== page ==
Venezuelan Troupial (draw a bird day)

loud and clear
whistles penetrate far–
inside a dry tropical forest,

a bird sings perched upon a cactus–
under a clear sky, sun relentless–

orange, black, wings flash white when aerial–
kin to the oriole–
troupial

The Venezuelan Troupial is the national bird of Venezuela. Besides that country, it is found in Columbia and on some Caribbean islands. A relative to the oriole, its feathers stick out unevenly, often making it look ruffled. The troupial like to perch on high visible places to sing. They eat insects, fruit, and small birds and eggs.

Native to coastal desert scrub and thorn forests, they prefer arid lands, although they have proven quite adaptable to other ecosystems. Who knew there were cactii in Venezuela? Above is a photo from Mochima National Park.

The Venezuelan Troupial is a nest pirate, often poaching nests and driving off the original residents when they can’t find a suitable abandoned one to adapt to their own needs. They are not considered endangered, though some of their habitats are, and they are also captured to be sold as cage birds.

I had a lot of trouble focusing to work this week, and was not wholly satisfied with any of my drawings, but I do think the cactus one captures the personality of this bird fairly well. I keep reminding myself of the drawings of Matisse, who was always rearranging his lines, and letting the errant ones remain to show where he had been.

My poem, for Colleen’s #tastetherainbow Tanka Tuesday challenge is in the Trois-par-Huit form, which you can read about here.

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About memadtwo

For more madness, follow me on Instagram @h_zimel methodtwomadness is a blog of two friends, Nina and Kerfe kblog is Kerfe's solo branch on the tree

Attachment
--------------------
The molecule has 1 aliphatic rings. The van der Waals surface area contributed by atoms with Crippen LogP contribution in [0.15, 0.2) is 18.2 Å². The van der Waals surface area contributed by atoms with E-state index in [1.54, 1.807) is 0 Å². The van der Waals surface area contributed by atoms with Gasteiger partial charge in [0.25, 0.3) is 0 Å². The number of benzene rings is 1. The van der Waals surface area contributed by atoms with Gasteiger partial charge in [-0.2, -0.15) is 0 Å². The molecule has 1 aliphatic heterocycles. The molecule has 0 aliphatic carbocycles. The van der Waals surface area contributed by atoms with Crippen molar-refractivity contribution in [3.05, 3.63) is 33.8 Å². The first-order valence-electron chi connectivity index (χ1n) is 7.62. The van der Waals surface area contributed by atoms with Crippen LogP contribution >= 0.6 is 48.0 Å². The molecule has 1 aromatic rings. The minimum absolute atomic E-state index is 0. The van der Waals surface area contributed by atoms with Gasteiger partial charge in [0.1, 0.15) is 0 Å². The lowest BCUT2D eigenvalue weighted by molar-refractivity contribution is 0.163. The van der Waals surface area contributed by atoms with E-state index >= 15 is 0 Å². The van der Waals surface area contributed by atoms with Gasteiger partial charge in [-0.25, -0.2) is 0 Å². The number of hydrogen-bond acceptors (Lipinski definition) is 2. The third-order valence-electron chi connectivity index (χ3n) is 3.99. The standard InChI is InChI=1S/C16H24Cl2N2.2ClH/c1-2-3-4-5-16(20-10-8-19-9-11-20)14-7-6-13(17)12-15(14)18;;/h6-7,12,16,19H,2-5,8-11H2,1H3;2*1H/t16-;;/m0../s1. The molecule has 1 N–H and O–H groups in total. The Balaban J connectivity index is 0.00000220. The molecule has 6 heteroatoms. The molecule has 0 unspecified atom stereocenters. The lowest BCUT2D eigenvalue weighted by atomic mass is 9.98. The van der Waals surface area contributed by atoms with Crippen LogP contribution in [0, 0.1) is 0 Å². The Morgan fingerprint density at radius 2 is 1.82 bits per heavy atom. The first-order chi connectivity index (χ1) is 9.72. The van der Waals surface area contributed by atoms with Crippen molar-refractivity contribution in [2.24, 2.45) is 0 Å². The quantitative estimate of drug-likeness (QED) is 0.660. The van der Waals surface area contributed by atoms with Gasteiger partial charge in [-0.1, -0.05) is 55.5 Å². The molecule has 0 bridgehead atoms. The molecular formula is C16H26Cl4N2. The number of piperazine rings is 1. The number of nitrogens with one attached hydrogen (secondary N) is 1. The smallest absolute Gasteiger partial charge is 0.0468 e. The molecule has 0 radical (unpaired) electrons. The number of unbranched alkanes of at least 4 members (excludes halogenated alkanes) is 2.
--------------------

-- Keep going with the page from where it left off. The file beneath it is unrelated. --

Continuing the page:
35 responses to “Venezuelan Troupial (draw a bird day)”

  1. lynn__ says :

    Lovely bird…thanks for the introduction 🙂

    Liked by 1 person

  2. neil reid says :

    Enjoy your birds. Like the commentary about focusing. Good way to learn I think.

    Liked by 1 person

  3. merrildsmith says :

    It’s a beautiful bird, and an interesting poetic form.
    I saw a Baltimore Oriole a couple of weeks ago. It was in a tree that had matching orange colored flowers.

    Liked by 1 person

  4. robertawrites235681907 says :

    This is a lovely poem, Kerfe, presented in a style I do not know. Thanks for the fascinating pictures and information.

    Liked by 1 person

  5. judeitakali says :

    The imagery in your words is beautiful and vivid, and of course your art as well. An oriole?🧐. sounds delicious.

    Liked by 1 person

  6. yvettemcalleiro says :

    I love your poem, Kerfe, and the introduction to this beautiful bird. 🙂

    Liked by 1 person

  7. Bela Johnson says :

    Sweet drawings. Here’s another take on the Matisse idea: https://www.japan-talk.com/jt/new/japanese-aesthetic-of-flawed-beauty
    And so we create, even though. ❤️

    Liked by 1 person

  8. SelmaMartin says :

    How lovely, this bird art. Thank you.

    Liked by 1 person

  9. boundlessblessingsblog says :

    The imaginary is awesome, Marta and your poem too.

    Like

  10. Colleen Chesebro: WordCraftPoetry says :

    Kerfe, the troupial looks to be an interesting bird. I’ve been watching for a Baltimore oriole, but haven’t seen one yet. I always love your poetic bird offerings. ❤

    Liked by 1 person

  11. Sun Hesper Jansen says :

    The troupial’s character in the drawing with the cactus really does shine through! It is an interesting name too; feels debonair and flamboyant and roguish somehow. 🙂

    Liked by 1 person

  12. rothpoetry says :

    Your bird drawings are beautuiful. I believe you have captured it very well. …and the poem as well.

    Liked by 1 person

  13. D. Wallace Peach says :

    Beautiful drawings, Kerfe. I’m glad these birds aren’t endangered, but it does seem unkind to cage them. Lovely poem.

    Liked by 1 person

  14. alethakuschan says :

    What a wonderful poem. I especially like these lines:

    a bird sings perched upon a cactus–
    under a clear sky, sun relentless

    — something about the rhythm of the second and its connect back to the line before. “Sun relentless.” Relentless is a marvelous word. The poem made me realize.

    The birds are lovingly drawn, each with unique personality. The first and third are energetic. It seems like they might move at any moment. That’s a fine quality in the still art of drawing.

    Like

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